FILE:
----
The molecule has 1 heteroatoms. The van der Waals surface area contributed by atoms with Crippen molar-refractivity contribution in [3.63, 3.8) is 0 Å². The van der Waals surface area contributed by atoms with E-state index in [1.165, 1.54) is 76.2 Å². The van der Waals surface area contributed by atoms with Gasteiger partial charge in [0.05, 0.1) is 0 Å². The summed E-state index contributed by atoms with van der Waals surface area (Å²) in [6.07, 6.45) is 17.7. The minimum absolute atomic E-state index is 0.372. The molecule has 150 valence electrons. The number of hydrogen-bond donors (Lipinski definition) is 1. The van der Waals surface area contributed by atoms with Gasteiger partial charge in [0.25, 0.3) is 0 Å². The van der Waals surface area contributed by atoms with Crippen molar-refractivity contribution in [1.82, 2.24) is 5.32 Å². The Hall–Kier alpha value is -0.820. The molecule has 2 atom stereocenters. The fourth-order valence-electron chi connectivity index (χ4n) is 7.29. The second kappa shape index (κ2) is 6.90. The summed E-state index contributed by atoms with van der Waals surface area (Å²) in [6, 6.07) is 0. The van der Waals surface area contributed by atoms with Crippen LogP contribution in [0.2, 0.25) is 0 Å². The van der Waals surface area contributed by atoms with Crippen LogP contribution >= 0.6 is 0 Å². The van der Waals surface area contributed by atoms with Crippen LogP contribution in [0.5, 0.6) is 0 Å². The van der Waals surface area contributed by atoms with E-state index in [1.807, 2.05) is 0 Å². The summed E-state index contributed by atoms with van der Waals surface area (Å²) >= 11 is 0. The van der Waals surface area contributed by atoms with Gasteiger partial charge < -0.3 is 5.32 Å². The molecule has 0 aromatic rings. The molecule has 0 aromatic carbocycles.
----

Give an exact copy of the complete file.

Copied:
The molecule has 1 heteroatoms. The van der Waals surface area contributed by atoms with Crippen molar-refractivity contribution in [3.63, 3.8) is 0 Å². The van der Waals surface area contributed by atoms with E-state index in [1.165, 1.54) is 76.2 Å². The van der Waals surface area contributed by atoms with Gasteiger partial charge in [0.05, 0.1) is 0 Å². The summed E-state index contributed by atoms with van der Waals surface area (Å²) in [6.07, 6.45) is 17.7. The minimum absolute atomic E-state index is 0.372. The molecule has 150 valence electrons. The number of hydrogen-bond donors (Lipinski definition) is 1. The van der Waals surface area contributed by atoms with Gasteiger partial charge in [0.25, 0.3) is 0 Å². The van der Waals surface area contributed by atoms with Crippen molar-refractivity contribution in [1.82, 2.24) is 5.32 Å². The Hall–Kier alpha value is -0.820. The molecule has 2 atom stereocenters. The fourth-order valence-electron chi connectivity index (χ4n) is 7.29. The second kappa shape index (κ2) is 6.90. The summed E-state index contributed by atoms with van der Waals surface area (Å²) in [6, 6.07) is 0. The van der Waals surface area contributed by atoms with Crippen LogP contribution in [0.2, 0.25) is 0 Å². The van der Waals surface area contributed by atoms with Crippen LogP contribution >= 0.6 is 0 Å². The van der Waals surface area contributed by atoms with Crippen LogP contribution in [0.5, 0.6) is 0 Å². The van der Waals surface area contributed by atoms with E-state index in [1.807, 2.05) is 0 Å². The summed E-state index contributed by atoms with van der Waals surface area (Å²) >= 11 is 0. The van der Waals surface area contributed by atoms with Gasteiger partial charge < -0.3 is 5.32 Å². The molecule has 0 aromatic rings. The molecule has 0 aromatic carbocycles.